London Community News
Stuart Hughes is quite familiar with the Grand Theatre having played in it as a child, acted in it as a teen and even sleeping in it while searching for the ghost of original owner Ambrose Small.
Although he has been home “infrequently” over the years, the 53-year-old actor and director is currently back in his hometown to direct the Grand’s upcoming performance of Yankee Tavern, which runs Feb. 12 to March 2.
“I grew up here, went to public school, high school here in London,” Hughes said. “To be back at the theatre is a real treat. I feel very blessed, it is a great space, the crew is great.”
As a teenager, Hughes attended Saunders Secondary School and played in the school orchestra and band. He performed in school drama productions and also had roles in plays at Theatre London.
Hughes left the Forest City to attend York University before going on to become well known for his leading roles at the Shaw Festival, Stratford Festival and Soulpepper Theatre Company, of which he is a founding member.
Hughes returned in his mid-30s for a production of Cat on a Hot Tin Roof, but it has been a while since he has had another opportunity to entertain crowds from the stage of what he calls “one of the gems” of the Canadian theatre scene.
“I think Susan (Ferley, the Grand artistic director) had seen me directing at Soulpepper and when she came across this script, I guess I came to mind,” Hughes said. “So she called and asked me about directing. I didn’t hesitate, I said I would love to.”
Hughes said upon reading the Yankee Tavern script, he knew he had made the right choice. “I read the play and thought it was a very intriguing piece, an entertaining piece, it has a lot of laughs, but at the same time it has a great mystery to it too. It encompasses a lot.”
Hughes explains Yankee Tavern takes place in “an old, beat up bar” in New York City. A series of people come in with stories to tell that centre around 9-11. Then a fourth character comes in, implying he has some hand in the “urban myths” that circle around the 9-11 story.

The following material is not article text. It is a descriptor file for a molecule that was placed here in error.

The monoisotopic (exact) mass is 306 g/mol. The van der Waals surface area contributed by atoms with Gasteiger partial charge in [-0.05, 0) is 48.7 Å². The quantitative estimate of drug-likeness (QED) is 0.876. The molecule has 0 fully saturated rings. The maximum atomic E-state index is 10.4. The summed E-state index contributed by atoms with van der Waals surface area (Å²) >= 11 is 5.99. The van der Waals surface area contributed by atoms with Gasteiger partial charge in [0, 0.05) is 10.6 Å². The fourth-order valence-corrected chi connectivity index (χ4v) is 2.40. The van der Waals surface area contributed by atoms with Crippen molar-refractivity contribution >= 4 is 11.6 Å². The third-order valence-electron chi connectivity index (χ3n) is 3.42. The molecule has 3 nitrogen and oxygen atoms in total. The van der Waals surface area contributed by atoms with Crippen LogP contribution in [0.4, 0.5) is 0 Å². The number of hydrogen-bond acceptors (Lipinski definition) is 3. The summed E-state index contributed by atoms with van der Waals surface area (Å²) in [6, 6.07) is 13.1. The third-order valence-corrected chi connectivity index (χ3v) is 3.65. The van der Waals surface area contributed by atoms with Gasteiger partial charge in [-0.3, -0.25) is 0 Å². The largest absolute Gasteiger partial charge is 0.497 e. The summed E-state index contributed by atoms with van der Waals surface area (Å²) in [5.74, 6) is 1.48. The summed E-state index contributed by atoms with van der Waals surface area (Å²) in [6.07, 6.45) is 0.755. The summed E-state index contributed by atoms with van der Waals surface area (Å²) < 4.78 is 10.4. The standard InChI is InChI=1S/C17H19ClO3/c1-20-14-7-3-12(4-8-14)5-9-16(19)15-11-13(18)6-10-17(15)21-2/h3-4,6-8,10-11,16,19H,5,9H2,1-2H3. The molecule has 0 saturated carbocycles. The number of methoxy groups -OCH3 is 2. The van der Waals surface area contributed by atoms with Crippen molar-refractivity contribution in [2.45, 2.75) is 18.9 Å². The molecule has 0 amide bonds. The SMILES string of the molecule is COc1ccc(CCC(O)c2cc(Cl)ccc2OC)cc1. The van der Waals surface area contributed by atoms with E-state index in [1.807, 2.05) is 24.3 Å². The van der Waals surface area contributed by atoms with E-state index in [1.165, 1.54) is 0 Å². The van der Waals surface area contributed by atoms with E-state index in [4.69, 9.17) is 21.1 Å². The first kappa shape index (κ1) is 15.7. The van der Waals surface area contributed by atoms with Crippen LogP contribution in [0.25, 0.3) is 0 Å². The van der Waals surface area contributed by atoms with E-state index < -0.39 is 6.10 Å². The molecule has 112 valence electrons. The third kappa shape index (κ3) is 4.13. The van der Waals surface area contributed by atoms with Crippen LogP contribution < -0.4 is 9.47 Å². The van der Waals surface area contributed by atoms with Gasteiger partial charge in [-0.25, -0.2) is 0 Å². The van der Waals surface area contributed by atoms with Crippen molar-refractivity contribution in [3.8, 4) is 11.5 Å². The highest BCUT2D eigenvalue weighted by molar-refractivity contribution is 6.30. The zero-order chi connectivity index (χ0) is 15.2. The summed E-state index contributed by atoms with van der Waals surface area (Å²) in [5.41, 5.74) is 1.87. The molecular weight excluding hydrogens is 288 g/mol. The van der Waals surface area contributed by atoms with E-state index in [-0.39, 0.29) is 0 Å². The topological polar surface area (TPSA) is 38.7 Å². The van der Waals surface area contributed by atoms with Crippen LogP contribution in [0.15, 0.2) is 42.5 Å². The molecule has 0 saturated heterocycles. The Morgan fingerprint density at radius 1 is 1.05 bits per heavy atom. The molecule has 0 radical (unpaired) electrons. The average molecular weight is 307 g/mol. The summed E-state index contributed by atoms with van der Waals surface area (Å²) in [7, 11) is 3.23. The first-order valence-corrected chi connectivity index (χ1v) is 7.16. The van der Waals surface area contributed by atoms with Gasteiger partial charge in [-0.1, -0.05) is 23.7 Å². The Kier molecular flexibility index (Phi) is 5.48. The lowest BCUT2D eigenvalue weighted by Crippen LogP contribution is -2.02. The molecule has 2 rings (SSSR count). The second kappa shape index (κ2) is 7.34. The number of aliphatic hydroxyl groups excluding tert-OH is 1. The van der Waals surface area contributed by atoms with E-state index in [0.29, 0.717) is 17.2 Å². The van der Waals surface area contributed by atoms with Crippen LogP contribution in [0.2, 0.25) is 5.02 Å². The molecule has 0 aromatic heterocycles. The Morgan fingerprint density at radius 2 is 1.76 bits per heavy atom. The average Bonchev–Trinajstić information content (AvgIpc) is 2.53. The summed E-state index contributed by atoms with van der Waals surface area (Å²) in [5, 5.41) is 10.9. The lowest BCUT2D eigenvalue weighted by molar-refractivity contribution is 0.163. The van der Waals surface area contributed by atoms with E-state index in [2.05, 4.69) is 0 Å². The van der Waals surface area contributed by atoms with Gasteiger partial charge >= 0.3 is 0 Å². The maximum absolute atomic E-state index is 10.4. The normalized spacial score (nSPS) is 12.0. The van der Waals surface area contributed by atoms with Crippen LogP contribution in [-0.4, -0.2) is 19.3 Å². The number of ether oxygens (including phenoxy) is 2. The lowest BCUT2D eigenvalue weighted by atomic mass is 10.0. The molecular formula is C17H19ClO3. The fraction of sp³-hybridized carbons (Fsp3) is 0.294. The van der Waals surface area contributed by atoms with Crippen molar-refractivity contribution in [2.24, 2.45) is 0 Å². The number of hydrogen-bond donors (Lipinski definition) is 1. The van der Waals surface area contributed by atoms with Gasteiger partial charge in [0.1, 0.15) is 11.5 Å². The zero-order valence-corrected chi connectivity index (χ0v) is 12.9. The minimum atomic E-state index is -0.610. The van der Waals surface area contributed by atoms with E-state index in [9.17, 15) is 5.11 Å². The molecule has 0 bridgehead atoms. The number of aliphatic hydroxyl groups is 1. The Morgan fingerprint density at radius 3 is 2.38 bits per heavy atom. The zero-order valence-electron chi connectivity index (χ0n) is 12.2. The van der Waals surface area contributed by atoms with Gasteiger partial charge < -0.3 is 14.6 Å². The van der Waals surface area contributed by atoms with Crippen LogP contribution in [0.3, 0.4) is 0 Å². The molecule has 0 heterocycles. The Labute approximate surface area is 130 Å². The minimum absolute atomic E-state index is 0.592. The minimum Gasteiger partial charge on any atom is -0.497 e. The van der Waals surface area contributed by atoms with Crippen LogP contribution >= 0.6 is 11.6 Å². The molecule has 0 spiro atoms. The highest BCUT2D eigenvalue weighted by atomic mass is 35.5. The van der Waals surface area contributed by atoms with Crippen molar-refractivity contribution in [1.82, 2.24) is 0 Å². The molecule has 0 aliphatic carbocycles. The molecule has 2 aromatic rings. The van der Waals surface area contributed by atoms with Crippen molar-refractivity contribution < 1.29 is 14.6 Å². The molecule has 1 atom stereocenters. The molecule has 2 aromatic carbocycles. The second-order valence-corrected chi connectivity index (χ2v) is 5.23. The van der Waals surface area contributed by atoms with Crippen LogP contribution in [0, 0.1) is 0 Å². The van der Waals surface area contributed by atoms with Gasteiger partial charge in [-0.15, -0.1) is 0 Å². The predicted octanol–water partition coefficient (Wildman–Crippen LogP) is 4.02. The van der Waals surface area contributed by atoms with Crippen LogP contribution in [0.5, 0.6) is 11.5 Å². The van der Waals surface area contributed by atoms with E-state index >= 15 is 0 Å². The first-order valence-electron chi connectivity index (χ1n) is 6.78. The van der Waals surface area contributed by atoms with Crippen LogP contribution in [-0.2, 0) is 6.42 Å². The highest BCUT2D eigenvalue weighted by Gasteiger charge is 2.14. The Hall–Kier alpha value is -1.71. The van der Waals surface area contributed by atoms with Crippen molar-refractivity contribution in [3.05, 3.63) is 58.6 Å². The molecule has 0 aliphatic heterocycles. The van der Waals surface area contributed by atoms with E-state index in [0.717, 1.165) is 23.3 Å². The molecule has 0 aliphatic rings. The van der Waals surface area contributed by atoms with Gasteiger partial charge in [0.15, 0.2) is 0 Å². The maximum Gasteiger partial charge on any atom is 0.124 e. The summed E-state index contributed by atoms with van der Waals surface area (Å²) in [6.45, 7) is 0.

At that point, they mystery begins as the other characters in the bar have to decide what is really true in this story.
“It is just riddled with great humour; it is very funny at time. Then it also gets quite scary too,” Hughes said. “When I read it, I thought it was a fantastic piece, it starts out one way as one kind of play, then like a great Hitchcock film, it takes you by surprise.”
Hughes said he always thought about returning to the Grand, but expected it would be as an actor. However, despite currently preparing for a pair of Toronto shows he will be performing in, Hughes has been doing more directing of late.
As such, Hughes said he is looking forward to bringing his directing talents to his hometown. In particular, Hughes said he is looking forward to working with not only a powerful lineup of actors, but also, “the most fantastic stage management team” he could hope for.
Yankee Tavern stars Nicholas Campbell as Ray, Hannah Anderson as Janet, Stephen Gartner as Adam and Maurice Dean Wint as Palmer. Two weeks into rehearsal, Hughes said he “couldn’t be happier” about how the show is coming together.
“Everyone, from day one, has just jumped right in. We really hit the ground running,” Hughes said. “I get so exhilarated and enthralled; I am working with four incredible actors, they are just all fantastic and at the top of their game. So for me to be able to sit and watch them, the hours just fly by.”
Hughes said he can’t wait to move from the rehearsal hall to the main stage. That excitement may stem from his childhood, running around the theatre while his father, a musician in his own right, rehearsed in the Grand’s music pit.
But the other part of his excitement, Hughes said, comes from working with the Grand’s well-renowned production team.
“I just have to think about something I need to help tell the story and it just suddenly arrives,” Hughes said. “Everyone is here to tell these great stories. It is like being in a great sandbox. If I can imagine it, they can create it, and that’s great.”
While clearly excited to bring Yankee Tavern to his favourite stage, Hughes said he has unfortunately been too busy to get out and see just how his hometown has changed.
“I thought I would have all this time to take in London, see what has changed, but it has been a very short path from the theatre to where I am staying and back again,” Hughes said. “My time has really been full, so I haven’t had the time to get around. It is a full time for sure, but it has been a lovely time.”
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